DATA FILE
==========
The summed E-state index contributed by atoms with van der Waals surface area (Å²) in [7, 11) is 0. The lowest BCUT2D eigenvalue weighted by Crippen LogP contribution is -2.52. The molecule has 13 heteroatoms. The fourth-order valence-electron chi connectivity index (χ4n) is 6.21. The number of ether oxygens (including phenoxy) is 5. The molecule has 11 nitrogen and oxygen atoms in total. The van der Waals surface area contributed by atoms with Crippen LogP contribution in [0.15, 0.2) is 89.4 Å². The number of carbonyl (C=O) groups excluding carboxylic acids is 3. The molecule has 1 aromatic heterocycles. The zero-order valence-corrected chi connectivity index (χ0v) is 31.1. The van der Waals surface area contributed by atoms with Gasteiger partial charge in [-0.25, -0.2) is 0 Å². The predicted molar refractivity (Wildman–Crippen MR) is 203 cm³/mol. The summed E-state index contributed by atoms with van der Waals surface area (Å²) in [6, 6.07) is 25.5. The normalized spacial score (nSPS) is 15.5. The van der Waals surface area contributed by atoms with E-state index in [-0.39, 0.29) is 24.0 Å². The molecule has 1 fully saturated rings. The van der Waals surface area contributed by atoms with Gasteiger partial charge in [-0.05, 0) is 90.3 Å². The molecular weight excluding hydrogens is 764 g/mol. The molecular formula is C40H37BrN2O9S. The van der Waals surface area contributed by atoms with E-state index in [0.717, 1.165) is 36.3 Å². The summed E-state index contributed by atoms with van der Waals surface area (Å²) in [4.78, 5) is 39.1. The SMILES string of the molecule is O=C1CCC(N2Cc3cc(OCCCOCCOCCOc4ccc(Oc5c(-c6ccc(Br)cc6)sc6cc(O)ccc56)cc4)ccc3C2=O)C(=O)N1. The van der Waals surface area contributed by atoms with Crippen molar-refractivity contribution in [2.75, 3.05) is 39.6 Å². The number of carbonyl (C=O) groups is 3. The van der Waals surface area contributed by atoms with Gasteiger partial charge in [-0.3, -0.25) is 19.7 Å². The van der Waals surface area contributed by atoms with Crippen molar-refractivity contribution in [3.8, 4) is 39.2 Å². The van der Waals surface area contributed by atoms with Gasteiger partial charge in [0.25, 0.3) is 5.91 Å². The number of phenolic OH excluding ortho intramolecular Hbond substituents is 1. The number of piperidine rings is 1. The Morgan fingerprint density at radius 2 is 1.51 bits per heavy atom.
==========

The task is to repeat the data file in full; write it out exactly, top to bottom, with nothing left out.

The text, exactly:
The summed E-state index contributed by atoms with van der Waals surface area (Å²) in [7, 11) is 0. The lowest BCUT2D eigenvalue weighted by Crippen LogP contribution is -2.52. The molecule has 13 heteroatoms. The fourth-order valence-electron chi connectivity index (χ4n) is 6.21. The number of ether oxygens (including phenoxy) is 5. The molecule has 11 nitrogen and oxygen atoms in total. The van der Waals surface area contributed by atoms with Crippen LogP contribution in [0.15, 0.2) is 89.4 Å². The number of carbonyl (C=O) groups excluding carboxylic acids is 3. The molecule has 1 aromatic heterocycles. The zero-order valence-corrected chi connectivity index (χ0v) is 31.1. The van der Waals surface area contributed by atoms with Gasteiger partial charge in [-0.25, -0.2) is 0 Å². The predicted molar refractivity (Wildman–Crippen MR) is 203 cm³/mol. The summed E-state index contributed by atoms with van der Waals surface area (Å²) in [6, 6.07) is 25.5. The normalized spacial score (nSPS) is 15.5. The van der Waals surface area contributed by atoms with E-state index in [-0.39, 0.29) is 24.0 Å². The molecule has 1 fully saturated rings. The van der Waals surface area contributed by atoms with Gasteiger partial charge in [-0.05, 0) is 90.3 Å². The molecular weight excluding hydrogens is 764 g/mol. The molecular formula is C40H37BrN2O9S. The van der Waals surface area contributed by atoms with E-state index in [0.717, 1.165) is 36.3 Å². The summed E-state index contributed by atoms with van der Waals surface area (Å²) in [4.78, 5) is 39.1. The SMILES string of the molecule is O=C1CCC(N2Cc3cc(OCCCOCCOCCOc4ccc(Oc5c(-c6ccc(Br)cc6)sc6cc(O)ccc56)cc4)ccc3C2=O)C(=O)N1. The van der Waals surface area contributed by atoms with Crippen molar-refractivity contribution in [2.75, 3.05) is 39.6 Å². The number of carbonyl (C=O) groups is 3. The van der Waals surface area contributed by atoms with Gasteiger partial charge in [-0.3, -0.25) is 19.7 Å². The van der Waals surface area contributed by atoms with Crippen molar-refractivity contribution in [3.8, 4) is 39.2 Å². The van der Waals surface area contributed by atoms with Gasteiger partial charge in [0.25, 0.3) is 5.91 Å². The number of phenolic OH excluding ortho intramolecular Hbond substituents is 1. The number of piperidine rings is 1. The Morgan fingerprint density at radius 2 is 1.51 bits per heavy atom.